Friday, 10 August 2012
I feel a party coming on
Nobody can rain on my parade today - and I can't wipe the silly grin off my face either. It was follow-up day, getting the results of all the bits of me they cut off 10 days ago, and it all seems like very good news indeed.
The lymph nodes on the left hand side - all three of them they scooped out to peer at down the microscope - are completely clear of cancer! I wanted to sing and dance with Mr Lovely himself when he broke that brilliant piece of news. He was very good at it too - I was already in a room, stripped from the waist up, preserving any last vestige of modesty with their very unfetching blue gowns, and sitting barefoot on his examination table when he walks in. Instead of pausing to close the door, or even say hello, he calls out from the doorway "Your lymph nodes are completely clear!". Then he shut the door, said hello properly and also said "I know how worried you were about that so I wanted to tell you as soon as I could." I don't think I could imagine a more brilliant way to start a hospital appointment.
He took all the dressings off - so many that the Egyptian mummies must have turned in their sarcophaguses with jealousy - and had a really good look at where my right breast used to be. He is very happy with the wound healing, and is delighted that it finally seems to be infection-free, and checked that I still have a few days left on the antibiotics, which will mean I've been on them for 3 weeks altogether. He didn't want to take the stitiches out quite yet, but he has left them with no dressings on to let the air get to them. As long as I am really careful I'm now allowed to shower again, which will be brilliant news for my nearest and dearest because I must have been beginning to stink to high heaven. (I've learnt the hard way that as long as you keep your hair clean and combed and tidy, nobody seems to notice that you're filthy everywhere else).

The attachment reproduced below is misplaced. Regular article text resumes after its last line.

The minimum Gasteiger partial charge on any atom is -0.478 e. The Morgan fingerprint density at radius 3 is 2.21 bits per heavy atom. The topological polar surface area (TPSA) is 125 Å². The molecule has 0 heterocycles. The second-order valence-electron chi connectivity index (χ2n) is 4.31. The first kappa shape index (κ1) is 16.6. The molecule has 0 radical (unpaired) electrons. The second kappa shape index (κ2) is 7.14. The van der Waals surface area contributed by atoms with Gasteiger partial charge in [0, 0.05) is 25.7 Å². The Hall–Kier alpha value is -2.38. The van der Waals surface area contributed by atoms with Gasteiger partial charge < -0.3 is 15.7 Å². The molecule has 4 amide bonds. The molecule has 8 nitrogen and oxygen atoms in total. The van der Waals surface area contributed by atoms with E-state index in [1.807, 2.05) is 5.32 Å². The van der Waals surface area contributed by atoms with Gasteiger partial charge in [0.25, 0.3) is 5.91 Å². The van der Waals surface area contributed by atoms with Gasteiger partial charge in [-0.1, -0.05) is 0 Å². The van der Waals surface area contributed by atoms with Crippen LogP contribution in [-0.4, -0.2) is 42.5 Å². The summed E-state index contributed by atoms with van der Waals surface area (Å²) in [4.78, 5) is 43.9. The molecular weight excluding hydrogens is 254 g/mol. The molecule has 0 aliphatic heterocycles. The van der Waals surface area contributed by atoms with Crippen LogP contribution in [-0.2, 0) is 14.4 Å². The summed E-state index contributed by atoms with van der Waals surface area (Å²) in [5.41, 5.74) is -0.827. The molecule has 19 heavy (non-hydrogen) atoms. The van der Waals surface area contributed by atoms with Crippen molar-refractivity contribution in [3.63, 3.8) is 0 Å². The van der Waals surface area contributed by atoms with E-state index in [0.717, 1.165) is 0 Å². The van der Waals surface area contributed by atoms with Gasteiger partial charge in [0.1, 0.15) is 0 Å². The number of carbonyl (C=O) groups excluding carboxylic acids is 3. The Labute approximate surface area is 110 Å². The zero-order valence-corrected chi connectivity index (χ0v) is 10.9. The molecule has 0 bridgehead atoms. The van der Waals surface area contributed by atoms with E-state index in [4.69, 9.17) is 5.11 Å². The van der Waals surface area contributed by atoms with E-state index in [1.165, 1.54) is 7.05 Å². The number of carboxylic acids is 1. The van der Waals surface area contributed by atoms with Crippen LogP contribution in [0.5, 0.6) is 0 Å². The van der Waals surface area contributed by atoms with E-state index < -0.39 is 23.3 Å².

Then he talked about the breast they removed. Originally they had estimated the tumour size to be around 2.2 centimetres, but lab results have showed that it was actually a whopping 14.4 centimetres - that's virtually 6 inches in old money, six times larger that they had bargained for. The best news is that they have managed to get a clear one centimetre margin in all directions. Not quite as great as the 2 centimetres they hope to clear, but the operative word in all of this is "clear", and that is so reassuring.
I asked him if this all meant I am now offically "cancer-free". Yes, he said, I am "theoretically" cancer-free, they have cut away all the nastiness, and they are now going to treat me for the "what ifs". What if there are any stray cells that have escaped, and wanting to set up shop elsewhere inside me? That's why I need 6 months of chemo, followed by several weeks of radiotherapy, to put the icing on the cake, with total belt and braces, to make as sure as they possibly can that any stray little horrors are blasted into oblivion or burnt to a cinder.